My heart is bursting with gratitude, which I want to express and share:

  • To Archbishop Pierre: THANK YOU for all your hard work, and for your trust in me. Please extend to the Holy Father my gratitude, constant loyalty and prayers.
  • To Cardinal Cupich: THANK YOU for your leadership. I have learned so much from you.
  • To Bishop Conlon: THANK YOU for shepherding this local church during the past nine years and for exhorting everyone “TO GO” and become missionary disciples.
  • To Bishop Pates: THANK YOU for keeping a steady hand on the rudder, especially during this time of pandemic, and for all the ways you have helped to make my transition here successful.
  • To my brother bishops: THANK YOU for being such powerful examples of what it means to be servant-leaders.
  • To everyone from the Archdiocese of Chicago: THANK YOU for forming me my entire life. I will miss you but am also grateful that we are still so close.
  • To the people of the Diocese of Joliet, the clergy, religious and all the faithful: THANK YOU for your enthusiasm and friendliness in receiving me as your new bishop.
  • To my family and friends all over the world: THANK you for your constant support. I truly thank God for you.
  • To my Mom and Dad: THANK YOU for showing me what unconditional love looks like.

In the First Reading, the Book of Ecclesiastes beautifully and poetically talks about time.

“There is a time for everything under the heavens.

A time to weep and a time to laugh.

A time to mourn and a time to dance.

A time to scatter stones and a time to gather them”…etc., etc.

As I conclude, let me add a few other personal thoughts to that list....

  • There is also a time to know about God and a time to know God.

  • A time to love God and a time to love our neighbor as ourselves.

  • A time to protect and a time to build up.

  • A time to announce the Word of God and a time to put our faith into action.

  • A time to heal and a time to be healed.

This is our time, so, together with God and the Archangels, let us begin!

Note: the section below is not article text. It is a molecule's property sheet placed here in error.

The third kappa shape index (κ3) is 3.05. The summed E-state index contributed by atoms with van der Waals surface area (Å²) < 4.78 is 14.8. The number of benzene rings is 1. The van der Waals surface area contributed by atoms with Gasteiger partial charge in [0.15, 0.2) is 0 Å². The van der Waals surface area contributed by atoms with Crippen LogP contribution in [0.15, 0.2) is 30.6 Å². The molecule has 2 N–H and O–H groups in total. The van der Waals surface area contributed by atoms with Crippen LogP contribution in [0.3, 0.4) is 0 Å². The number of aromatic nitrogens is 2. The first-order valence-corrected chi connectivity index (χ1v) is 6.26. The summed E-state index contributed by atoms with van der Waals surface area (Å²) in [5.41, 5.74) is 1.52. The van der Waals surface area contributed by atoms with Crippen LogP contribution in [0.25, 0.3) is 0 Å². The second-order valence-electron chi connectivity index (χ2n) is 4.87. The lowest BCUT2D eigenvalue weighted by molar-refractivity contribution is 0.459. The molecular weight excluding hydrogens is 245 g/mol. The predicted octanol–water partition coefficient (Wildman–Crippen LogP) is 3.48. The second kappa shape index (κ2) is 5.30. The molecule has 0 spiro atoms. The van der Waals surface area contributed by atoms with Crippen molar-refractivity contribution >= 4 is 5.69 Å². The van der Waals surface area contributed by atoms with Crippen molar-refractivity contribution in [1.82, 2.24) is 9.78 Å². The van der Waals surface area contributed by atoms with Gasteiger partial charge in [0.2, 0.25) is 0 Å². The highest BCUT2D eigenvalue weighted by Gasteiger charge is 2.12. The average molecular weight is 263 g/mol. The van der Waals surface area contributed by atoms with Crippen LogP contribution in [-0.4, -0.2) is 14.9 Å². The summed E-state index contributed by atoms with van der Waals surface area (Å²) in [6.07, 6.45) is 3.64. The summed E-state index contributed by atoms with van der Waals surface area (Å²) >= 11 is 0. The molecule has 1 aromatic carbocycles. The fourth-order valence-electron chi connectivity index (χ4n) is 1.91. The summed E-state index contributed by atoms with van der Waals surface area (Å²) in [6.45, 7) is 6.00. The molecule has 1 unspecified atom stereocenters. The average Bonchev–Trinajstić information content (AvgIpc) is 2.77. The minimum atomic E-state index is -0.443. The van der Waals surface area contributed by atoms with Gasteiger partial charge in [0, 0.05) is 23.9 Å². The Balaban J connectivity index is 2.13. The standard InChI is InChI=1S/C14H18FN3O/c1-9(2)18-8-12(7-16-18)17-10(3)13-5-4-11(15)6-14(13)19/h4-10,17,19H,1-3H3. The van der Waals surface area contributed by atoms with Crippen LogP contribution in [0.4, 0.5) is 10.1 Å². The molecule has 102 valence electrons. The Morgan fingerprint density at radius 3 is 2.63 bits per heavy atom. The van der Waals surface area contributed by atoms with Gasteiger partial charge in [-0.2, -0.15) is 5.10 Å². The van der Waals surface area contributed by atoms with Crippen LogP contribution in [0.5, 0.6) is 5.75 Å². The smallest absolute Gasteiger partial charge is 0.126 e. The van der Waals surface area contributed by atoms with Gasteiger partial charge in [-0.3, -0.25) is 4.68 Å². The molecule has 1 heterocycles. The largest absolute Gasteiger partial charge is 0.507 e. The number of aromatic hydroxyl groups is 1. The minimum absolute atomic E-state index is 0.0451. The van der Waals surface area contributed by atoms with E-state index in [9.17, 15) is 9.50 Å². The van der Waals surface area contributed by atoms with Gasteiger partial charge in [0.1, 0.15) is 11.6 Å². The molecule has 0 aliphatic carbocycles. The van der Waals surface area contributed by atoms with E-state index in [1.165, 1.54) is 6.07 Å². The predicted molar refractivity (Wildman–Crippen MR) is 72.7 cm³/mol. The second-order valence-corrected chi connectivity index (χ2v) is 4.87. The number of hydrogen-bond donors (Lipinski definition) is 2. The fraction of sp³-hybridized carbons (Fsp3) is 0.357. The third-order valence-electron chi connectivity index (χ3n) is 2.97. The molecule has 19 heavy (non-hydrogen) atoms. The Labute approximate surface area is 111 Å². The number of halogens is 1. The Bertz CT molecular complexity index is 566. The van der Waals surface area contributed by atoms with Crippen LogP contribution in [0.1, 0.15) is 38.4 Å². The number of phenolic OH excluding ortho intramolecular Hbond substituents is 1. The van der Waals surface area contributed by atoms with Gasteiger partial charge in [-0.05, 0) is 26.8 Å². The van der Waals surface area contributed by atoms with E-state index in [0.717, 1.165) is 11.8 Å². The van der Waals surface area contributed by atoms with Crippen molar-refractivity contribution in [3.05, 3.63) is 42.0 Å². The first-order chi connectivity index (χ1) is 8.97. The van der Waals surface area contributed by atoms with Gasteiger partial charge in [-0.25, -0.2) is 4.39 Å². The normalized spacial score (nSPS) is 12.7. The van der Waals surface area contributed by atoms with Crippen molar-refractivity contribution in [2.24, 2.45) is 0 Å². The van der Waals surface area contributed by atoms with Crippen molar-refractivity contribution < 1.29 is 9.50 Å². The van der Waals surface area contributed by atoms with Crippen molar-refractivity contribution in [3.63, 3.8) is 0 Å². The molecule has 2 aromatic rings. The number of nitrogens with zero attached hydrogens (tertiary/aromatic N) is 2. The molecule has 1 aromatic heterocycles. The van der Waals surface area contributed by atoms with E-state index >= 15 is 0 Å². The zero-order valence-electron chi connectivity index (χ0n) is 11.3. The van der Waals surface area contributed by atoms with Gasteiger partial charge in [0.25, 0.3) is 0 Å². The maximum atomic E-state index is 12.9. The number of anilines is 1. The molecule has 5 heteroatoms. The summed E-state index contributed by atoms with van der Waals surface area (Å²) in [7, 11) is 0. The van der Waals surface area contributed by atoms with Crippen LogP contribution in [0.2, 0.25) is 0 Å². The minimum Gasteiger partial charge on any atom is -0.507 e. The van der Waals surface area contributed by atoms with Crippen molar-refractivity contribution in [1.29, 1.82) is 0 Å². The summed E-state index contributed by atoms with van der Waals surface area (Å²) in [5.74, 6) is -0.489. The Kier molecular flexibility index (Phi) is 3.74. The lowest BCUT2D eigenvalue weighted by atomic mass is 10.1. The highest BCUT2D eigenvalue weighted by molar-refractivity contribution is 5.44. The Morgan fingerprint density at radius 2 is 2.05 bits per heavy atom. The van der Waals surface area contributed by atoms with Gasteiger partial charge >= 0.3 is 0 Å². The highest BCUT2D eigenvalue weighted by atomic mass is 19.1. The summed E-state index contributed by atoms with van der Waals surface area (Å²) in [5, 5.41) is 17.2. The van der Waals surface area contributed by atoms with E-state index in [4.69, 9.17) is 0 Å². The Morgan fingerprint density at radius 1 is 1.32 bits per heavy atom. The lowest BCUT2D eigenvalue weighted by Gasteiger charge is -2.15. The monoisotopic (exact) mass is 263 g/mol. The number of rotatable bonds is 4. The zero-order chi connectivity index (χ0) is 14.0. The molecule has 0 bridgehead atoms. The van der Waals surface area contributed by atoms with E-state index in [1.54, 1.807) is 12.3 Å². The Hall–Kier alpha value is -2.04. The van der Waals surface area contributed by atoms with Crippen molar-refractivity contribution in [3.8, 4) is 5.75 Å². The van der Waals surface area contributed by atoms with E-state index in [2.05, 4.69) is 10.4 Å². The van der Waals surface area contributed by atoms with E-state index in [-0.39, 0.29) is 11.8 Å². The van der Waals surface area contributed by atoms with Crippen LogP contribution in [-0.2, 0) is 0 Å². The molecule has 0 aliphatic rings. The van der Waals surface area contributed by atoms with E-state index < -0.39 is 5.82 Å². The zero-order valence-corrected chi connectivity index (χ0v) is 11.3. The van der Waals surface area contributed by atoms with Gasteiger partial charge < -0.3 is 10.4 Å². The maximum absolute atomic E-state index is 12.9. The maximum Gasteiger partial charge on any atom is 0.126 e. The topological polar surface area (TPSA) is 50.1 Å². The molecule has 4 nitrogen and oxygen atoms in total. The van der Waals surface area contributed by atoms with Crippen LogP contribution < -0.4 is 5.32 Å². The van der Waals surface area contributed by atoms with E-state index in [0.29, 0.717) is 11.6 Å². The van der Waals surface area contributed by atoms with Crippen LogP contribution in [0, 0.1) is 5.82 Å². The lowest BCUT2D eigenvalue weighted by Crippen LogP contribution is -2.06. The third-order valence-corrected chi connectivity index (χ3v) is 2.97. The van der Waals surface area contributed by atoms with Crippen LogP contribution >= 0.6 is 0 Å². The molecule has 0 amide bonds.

Photo By Burns Photography
Photo By Burns Photography
Photo By Burns Photography
Photo By Burns Photography
Photo By Burns Photography
Photo By Burns Photography

After affirming that he was willing to accept the Apostolic Mandate to serve faithfully the spiritual needs of the people in the Diocese of Joliet, Bishop Hicks shows the Apostolic Mandate to those gathered.

Photo By Burns Photography

After Cardinal Blase Cupich and Archbishop Christophe Pierre, the apostolic nuncio, escorted  Bishop Hicks to the cathedra, Bishop Hicks was met with applause as the cathedra, known as the bishop's chair, is the sign of his teaching office and pastoral ministry in the local Church and a sign of unity in the faith that the bishop proclaims as shepherd of the Lord's flock.

Photo By Burns Photography
Photo By Burns Photography
Photo By Burns Photography
Photo By Burns Photography
Photo By Burns Photography
Photo By Burns Photography
Photo By Burns Photography
Photo By Burns Photography

From left to right: Bishop Emeritus R. Daniel Conlon; Archbishop J. Peter Sartain; Cardinal Blase Cupich; Bishop Ron Hicks; Archbishop Christophe Pierre; Bishop Richard E, Pates; Bishop Joseph M. Siegel.

Photo By Burns Photography

The Masters of Ceremonies: From left to right: Father Ryan Adorjan; Deacon Don Randolph; Deacon Bob Miciunas; Deacon Len Penkala; Bishop Ron Hicks; Deacon Joe Johnson; Deacon Bill Dunn; Deacon Ed Petak. Missing from the photo is Father William De Salvo, V.F.

Photo By Burns Photography
Photo By Burns Photography